Here is my second round of book reviews (posted to IGTV in May – sorry for the delay in posting to the blog!). Watch me talk through each book in the video above or read my reviews below. Or both!
As I mentioned in my previous round of reviews, I dislike reading reviews before reading a book, as I feel it sways my decision too much. Shantaram was recommended by the same friend who had recommended ‘The Bees’, which I did NOT enjoy particularly. But, I decided to give it a go. After all, books from the library are FREE (I now get all my books from the Chicago Public Library; whether paperback, e-book, and I’ve started branching out into audio books).
Shantaram gripped me from the start. I had heard it was a HUGE book (it’s harder to gauge this on an e-book), and I did notice the % was increasing very slowly, but I so enjoyed every page that it never felt like a chore. It tells the story of an Australian man who escapes prison after being convicted of armed robbery; he somehow gets himself to New Zealand, and the book starts when he is on the plane to India. He manages to pass through immigration on his forged NZ passport and makes his way into the huge, bustling city of Bombay (now Mumbai). He quickly meets and make friends with both locals and foreigners who now live in Bombay. He travels to the north of the region with his Indian BFF, and stays in his village for months, learning the local dialect. He becomes involved with a mafia-type father figure – the way he describes this relationship is both touching and fascinating. I loved reading the description of Bombay/Mumbai. The slums, the street life, the food, the people, the sights and smells. Although I was very aware that it was written by a foreign white man and therefore an outsider’s view of a place. I need to follow up with novels written by actual locals.
I don’t want to describe too much – you can read reviews or the blurb for this – but suffice to say I read this 936-page epic novel in about two weeks. His writing style isn’t for everyone – a lot of the negative reviews talk about his constant use of similes and metaphors – but it didn’t put me off. 5/5 stars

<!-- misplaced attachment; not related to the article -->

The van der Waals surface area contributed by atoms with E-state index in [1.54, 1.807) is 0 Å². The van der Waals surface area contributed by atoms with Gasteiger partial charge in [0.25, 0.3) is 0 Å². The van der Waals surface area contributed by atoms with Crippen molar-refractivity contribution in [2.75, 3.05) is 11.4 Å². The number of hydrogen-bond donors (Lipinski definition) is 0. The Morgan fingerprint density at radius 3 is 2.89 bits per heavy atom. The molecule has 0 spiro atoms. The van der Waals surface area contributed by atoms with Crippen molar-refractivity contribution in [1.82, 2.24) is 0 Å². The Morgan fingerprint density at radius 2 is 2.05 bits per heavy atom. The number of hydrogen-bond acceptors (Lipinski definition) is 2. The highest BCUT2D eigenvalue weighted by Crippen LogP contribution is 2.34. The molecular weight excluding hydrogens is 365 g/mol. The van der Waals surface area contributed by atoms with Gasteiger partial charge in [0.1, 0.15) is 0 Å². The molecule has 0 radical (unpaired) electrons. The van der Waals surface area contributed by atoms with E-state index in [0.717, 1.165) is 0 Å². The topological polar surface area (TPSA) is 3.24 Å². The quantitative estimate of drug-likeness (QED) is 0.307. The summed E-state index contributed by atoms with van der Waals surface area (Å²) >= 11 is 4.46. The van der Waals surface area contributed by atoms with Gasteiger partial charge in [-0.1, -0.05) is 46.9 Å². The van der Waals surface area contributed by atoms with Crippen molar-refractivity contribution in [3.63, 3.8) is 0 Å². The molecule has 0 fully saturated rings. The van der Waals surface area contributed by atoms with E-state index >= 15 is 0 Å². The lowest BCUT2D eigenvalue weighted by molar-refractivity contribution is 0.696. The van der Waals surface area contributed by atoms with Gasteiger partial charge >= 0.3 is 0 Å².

Still Life and A Fatal Grace (Chief Inspector Gamache Novels 1 & 2) by Louise Penny
I listened to both of these books in quick succession. During my daily walks during COVID lockdown, I really enjoyed having the company of an audio book, and absolutely loved the narrator who narrates all of Louise Penny’s ‘Chief Inspector Gamache’ books. This murder mystery series is set in a small village in Quebec, near the American border. If novels involving murder can be described as ‘gentle’, then that’s what these are. I so enjoyed getting to know the characters; both the quirky and colorful locals (Francophone and Anglophone) who live in the village of Small Pines, and the detectives from the Sûreté (provincial police force) who come to investigate. I loved the few phrases of French that were thrown in and all the typical Quebecois references (my mum was born and brought up in Quebec). I really enjoyed these and look forward to continuing with the rest of the series. 4/5 stars
I can’t remember where I heard about The Silent Patient – I think on a ‘Best of’ Goodreads list or similar. It took a long time to come through from the library and I was excited to read it. It’s described as a Hitchcockian thriller and is just the sort of genre I’m loving at the moment (Gone Girl, Girl on the Train, Woman in the Window etc.). It tells the story of celebrated painter Alicia Berenson, who is convicted of brutally murdering her husband. From the moment she is found next to his dead body, she never utters another word. Six years later and psychotherapist Theo Faber is fascinated with her case and gets himself transferred to the forensic hospital where she is held. He is determined to get her to speak and to find out the truth about what happened with her husband.
Although this isn’t the best book of this genre I’ve read (there was something about the writing and I didn’t really warm to the characters), it’s fast paced and included several ‘gasp out loud’ moments towards the end. The mark of a good book for me is when I can’t wait to pick it back up again and this one definitely did that! 4/5 stars
I hope you enjoyed these reviews – do let me know if you have read any of these books and what you thought of them! My previous book reviews can be found here.